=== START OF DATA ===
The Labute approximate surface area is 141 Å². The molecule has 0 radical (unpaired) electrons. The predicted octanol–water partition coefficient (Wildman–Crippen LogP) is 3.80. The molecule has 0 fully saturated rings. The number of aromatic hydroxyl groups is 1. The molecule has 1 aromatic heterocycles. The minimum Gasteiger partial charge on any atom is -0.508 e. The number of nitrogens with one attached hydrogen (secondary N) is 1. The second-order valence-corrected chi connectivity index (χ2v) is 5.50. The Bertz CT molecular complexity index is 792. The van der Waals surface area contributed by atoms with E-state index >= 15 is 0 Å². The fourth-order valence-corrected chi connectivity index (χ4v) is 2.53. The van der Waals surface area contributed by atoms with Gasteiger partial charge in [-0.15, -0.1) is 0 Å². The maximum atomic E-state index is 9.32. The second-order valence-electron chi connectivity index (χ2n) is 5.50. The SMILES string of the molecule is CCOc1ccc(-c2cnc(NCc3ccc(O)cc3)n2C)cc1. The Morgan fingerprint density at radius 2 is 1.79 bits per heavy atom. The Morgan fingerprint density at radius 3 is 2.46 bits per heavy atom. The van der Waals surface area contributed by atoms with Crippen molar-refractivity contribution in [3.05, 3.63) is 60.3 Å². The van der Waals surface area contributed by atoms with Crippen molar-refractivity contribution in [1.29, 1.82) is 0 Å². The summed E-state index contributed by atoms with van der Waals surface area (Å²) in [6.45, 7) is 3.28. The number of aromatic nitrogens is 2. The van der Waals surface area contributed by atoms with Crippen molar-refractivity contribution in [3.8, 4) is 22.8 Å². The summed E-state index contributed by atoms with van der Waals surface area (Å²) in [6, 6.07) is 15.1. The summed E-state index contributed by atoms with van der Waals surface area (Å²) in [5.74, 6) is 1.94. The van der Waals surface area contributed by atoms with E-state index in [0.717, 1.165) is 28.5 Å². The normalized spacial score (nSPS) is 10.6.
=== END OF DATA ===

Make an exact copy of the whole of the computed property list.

The Labute approximate surface area is 141 Å². The molecule has 0 radical (unpaired) electrons. The predicted octanol–water partition coefficient (Wildman–Crippen LogP) is 3.80. The molecule has 0 fully saturated rings. The number of aromatic hydroxyl groups is 1. The molecule has 1 aromatic heterocycles. The minimum Gasteiger partial charge on any atom is -0.508 e. The number of nitrogens with one attached hydrogen (secondary N) is 1. The second-order valence-corrected chi connectivity index (χ2v) is 5.50. The Bertz CT molecular complexity index is 792. The van der Waals surface area contributed by atoms with E-state index >= 15 is 0 Å². The fourth-order valence-corrected chi connectivity index (χ4v) is 2.53. The van der Waals surface area contributed by atoms with Gasteiger partial charge in [-0.15, -0.1) is 0 Å². The maximum atomic E-state index is 9.32. The second-order valence-electron chi connectivity index (χ2n) is 5.50. The SMILES string of the molecule is CCOc1ccc(-c2cnc(NCc3ccc(O)cc3)n2C)cc1. The Morgan fingerprint density at radius 2 is 1.79 bits per heavy atom. The Morgan fingerprint density at radius 3 is 2.46 bits per heavy atom. The van der Waals surface area contributed by atoms with Crippen molar-refractivity contribution in [3.05, 3.63) is 60.3 Å². The van der Waals surface area contributed by atoms with Crippen molar-refractivity contribution in [1.29, 1.82) is 0 Å². The summed E-state index contributed by atoms with van der Waals surface area (Å²) in [6.45, 7) is 3.28. The number of aromatic nitrogens is 2. The van der Waals surface area contributed by atoms with Crippen molar-refractivity contribution in [3.8, 4) is 22.8 Å². The summed E-state index contributed by atoms with van der Waals surface area (Å²) in [6, 6.07) is 15.1. The summed E-state index contributed by atoms with van der Waals surface area (Å²) in [5.74, 6) is 1.94. The van der Waals surface area contributed by atoms with E-state index in [0.717, 1.165) is 28.5 Å². The normalized spacial score (nSPS) is 10.6.